As some of you have gathered via other means, I have been spending some of my time here judging beauty pageants. I have been looking forward to explaining what this means for awhile now as the image of me as a lecherous, imperialistic, pervert is probably too good an image for some of you to pass up.
The Fiji Hibiscus Festival is a huge blowout that Suva hosts each year. There are rides, attractions, parades with floats, bands etc... Some bill Hibiscus as the largest carnival in the South Pacific. Tourist literature will tell you that there are also "beauty pageants", which is the same term that I used to describe what it was that I participated in as a guest judge. This blog entry is to clarify what "beauty pageant" means in regards to Hibiscus.
I fell into Hibiscus because the PCV that I will be replacing at the MOH was active with this group as an organizing volunteer. The entire Hibiscus planning committee is made up of unpaid volunteers who dedicate an enormous amount of time to putting the festival together. There is a small cadre of paid staff but their numbers, from what I remember, are less than ten. In case it needs to be said, a Hibiscus is a flower, and a very popular one here in Fiji to boot.
Anyway, the PCV I'm replacing explained to me that the ladies were practicing for their public speaking role and they needed some judges to evaluate the candidates. She said it would be a good way to meet people and since that's what I need to do to integrate here I said yes.
The closest thing that equates to the Hibiscus Pageant for Americans would probably be Miss America- that relic of Americana that was enjoyed for many years before a confluence of changing social tides, vampiric corporate interests, and I suspect...guilt... made the pageant less appealing to the masses. Because physical beauty seemed to be emphasized above everything else (or so it seemed to me as the last time I saw a Miss America pageant was as a lecherous young teenager) I could feel that perception color my assumptions about the event.
Putting all that aside as best I could, I went and judged the teens and ladies division. There are four divisions: Teens, Ladies, Queens, and Kings. I was invited back after my first encounter to judge the Queens, and found a legitimate excuse to avoid judging the Kings.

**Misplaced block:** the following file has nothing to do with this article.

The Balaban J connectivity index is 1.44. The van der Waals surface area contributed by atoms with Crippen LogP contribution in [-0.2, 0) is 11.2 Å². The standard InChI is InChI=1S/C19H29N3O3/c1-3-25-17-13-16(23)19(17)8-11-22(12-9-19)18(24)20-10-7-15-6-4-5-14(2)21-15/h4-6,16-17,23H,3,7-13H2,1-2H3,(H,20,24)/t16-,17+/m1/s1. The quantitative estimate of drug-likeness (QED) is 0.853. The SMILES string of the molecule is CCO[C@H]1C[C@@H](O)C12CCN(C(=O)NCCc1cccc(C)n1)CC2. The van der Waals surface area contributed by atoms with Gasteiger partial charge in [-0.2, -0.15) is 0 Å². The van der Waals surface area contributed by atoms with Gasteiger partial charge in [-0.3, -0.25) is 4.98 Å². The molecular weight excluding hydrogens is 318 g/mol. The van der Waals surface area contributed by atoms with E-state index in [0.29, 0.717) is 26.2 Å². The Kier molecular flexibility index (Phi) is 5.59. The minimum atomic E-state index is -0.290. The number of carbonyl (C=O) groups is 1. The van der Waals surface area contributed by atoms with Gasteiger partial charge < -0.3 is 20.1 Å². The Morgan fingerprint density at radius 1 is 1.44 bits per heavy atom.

Hibiscus participants don't prance around modeling different styles of clothes (or lack thereof), they come out, are introduced and asked a series of questions. The candidates are evaluated on the thoughtfulness of their answer, their public speaking abilities, their poise, grace, and how "lady-like" and "royal" they appear when answering their questions.
Particularly for the Kings and Queens, the primary participants of the pageant, coaching is provided to improve (or teach) public speaking skills, personal presentation and research methods. Having not been to a place like Fiji before, I would have taken this sort of training for granted, dismissing it as more of an attempt to keep the candidates from embarrassing the festival than for the benefit of the participants.
The reality is that the team that works with the ladies is wholly committed to the well being of the ladies. For a lot of these women, it could be their first experience to this sort of training and the importance of this is not lost on the planning group. On top of that, the questions are not fluff. I cringed when one young woman had to explain her position on creationism versus evolution, or the other woman who had to explain her views on abortion within the context of the country. In a nation like this, tightly intertwined with Christianity and still very modest in regards to cultural/social issues it was shocking, and refreshing to hear someones opinions on these matters expressed out loud and to a large group of strangers.
Another interesting aspect of this pageant is the diversity of it's participants. A lot of the women are students or graduates of the University of the South Pacific, Fiji's top university. Many hold multiple degrees but there are several candidates still in high school, single mothers, etc. The Hibiscus Pageant serves as a kind of public forum for the candidates to take up their causes and voice them to the community. Topics like child abuse, gender inequality, and economic issues were all brought up.
Falling in with the planners of the pageant was very fortuitous for me. Aside from its members being warm, funny, and gracious, the committee is also made up of the very people I've been looking to connect with in order to better understand how to apply design methodology to my health promotion responsibilities. In two nights I met the creative director of an advertising/graphic design firm in Suva, a young woman with a background in communications (and reigning Hibiscus Queen), and a researcher who works for the only firm in the geographic region that is capable of gathering the sort of intelligence essential for successfully mating our health outreach efforts to our rural demographics.
I'm looking forward to seeing how this year's Hibiscus festival will come together. It should be interesting to see what opportunities exist for future collaborations.